1. Remington, Patrick L. MD, MPH
  2. Booske, Bridget C. PhD, MHSA

Article Content

Improving the health of individuals is inextricably linked to improving the health of the communities where they live, work, and play.1 It is widely recognized that achieving the goal of Healthy People 2020-to increase length and quality of life for all-will not be accomplished by simply providing more health care to Americans.2 Broad and sustainable investments are needed to improve the health of entire communities, such as by implementing health promoting policies, supporting early childhood education and job training, and designing neighborhoods that promote healthy living. These efforts to improve the health of communities fundamentally distinguish public health from health care approaches, by "assuring conditions" so that people can be healthy.3


Public health surveillance plays a vital role in community health improvement efforts. Although the Institute of Medicine first defined assessment as one of the core functions of public health in 1988-its vital role in public health dates almost 200 years ago, when William Farr first published the Bills of Mortality. Public health surveillance now goes beyond the simple collection, analysis, and dissemination of date, to include the application of surveillance findings to population health improvement.4 Although few question the central role that public health surveillance plays in community health improvement, there is less consensus about the ways to measure the health of communities, and about strategies to apply this information to accelerate the translation of evidence-based programs and policies into practice.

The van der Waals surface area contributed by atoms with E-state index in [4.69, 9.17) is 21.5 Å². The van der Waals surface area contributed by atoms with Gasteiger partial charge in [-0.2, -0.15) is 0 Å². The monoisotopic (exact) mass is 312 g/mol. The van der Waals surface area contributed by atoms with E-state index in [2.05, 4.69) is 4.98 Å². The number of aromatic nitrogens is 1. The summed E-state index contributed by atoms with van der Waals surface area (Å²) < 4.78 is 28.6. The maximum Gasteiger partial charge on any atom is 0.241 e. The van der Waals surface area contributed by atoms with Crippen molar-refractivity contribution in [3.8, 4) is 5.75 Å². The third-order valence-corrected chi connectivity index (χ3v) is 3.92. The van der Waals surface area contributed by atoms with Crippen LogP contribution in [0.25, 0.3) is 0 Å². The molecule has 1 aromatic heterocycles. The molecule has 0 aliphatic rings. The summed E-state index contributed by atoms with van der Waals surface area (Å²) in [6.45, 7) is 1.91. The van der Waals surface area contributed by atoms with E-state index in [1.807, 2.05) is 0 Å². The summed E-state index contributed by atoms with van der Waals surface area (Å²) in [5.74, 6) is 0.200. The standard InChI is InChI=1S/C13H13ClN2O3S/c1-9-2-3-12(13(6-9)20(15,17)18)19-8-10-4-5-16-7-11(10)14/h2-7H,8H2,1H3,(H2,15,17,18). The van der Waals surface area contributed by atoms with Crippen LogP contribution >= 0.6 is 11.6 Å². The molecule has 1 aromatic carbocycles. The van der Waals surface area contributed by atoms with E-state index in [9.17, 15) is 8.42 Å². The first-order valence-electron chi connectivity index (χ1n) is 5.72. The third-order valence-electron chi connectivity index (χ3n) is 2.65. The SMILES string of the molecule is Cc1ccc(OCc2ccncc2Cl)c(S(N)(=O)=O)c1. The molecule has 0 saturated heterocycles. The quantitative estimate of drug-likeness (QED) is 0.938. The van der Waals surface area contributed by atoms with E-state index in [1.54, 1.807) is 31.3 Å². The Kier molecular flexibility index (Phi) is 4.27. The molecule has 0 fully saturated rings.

How to Measure the Health of Communities?

For most of the 20th century, the most widely accepted measurement parameter of the health of countries in the world was the infant mortality rate. But as infant mortality rates declined and life expectancy increased, other measures became more widely accepted such as mortality measures, including life expectancy (overall and for different life stages), years of potential life lost, as well as information about disease burden and quality of life, including disability-adjusted life years, health-adjusted life years, and quality-adjusted life years.5,6


By the end of the 20th century, a broader discussion of the multiple determinants of population health evolved, most notably after the publication of Evans and Stoddart's "Why are Some People Healthy and Others Not?"7 This model included "upstream" factors such as health behaviors, the physical environment, as well as the social determinants such as income, education, occupation, and social cohesion. The publication of the second Institute of Medicine report on the Future of the Public's Health in 2003 highlighted the critical importance of the multiple determinants of population health, and the social-ecological framework, in future efforts to improve the health of populations.3


One of the best-known efforts to apply this broad framework to measure and monitor the overall health of the 50 states is "America's Health Rankings."8 The model used in this report was developed in 1990, and combines data on health outcomes (eg, premature mortality, cancer mortality, heart diseases mortality), risk factors, and other factors into a single summary measure of health. The factors used in the model and weighting criteria were developed with advice from an independent scientific advisory committee, who considered the effect that a measure has on overall health, whether other measures in the model address the same attribute, and the reliability of the measure.8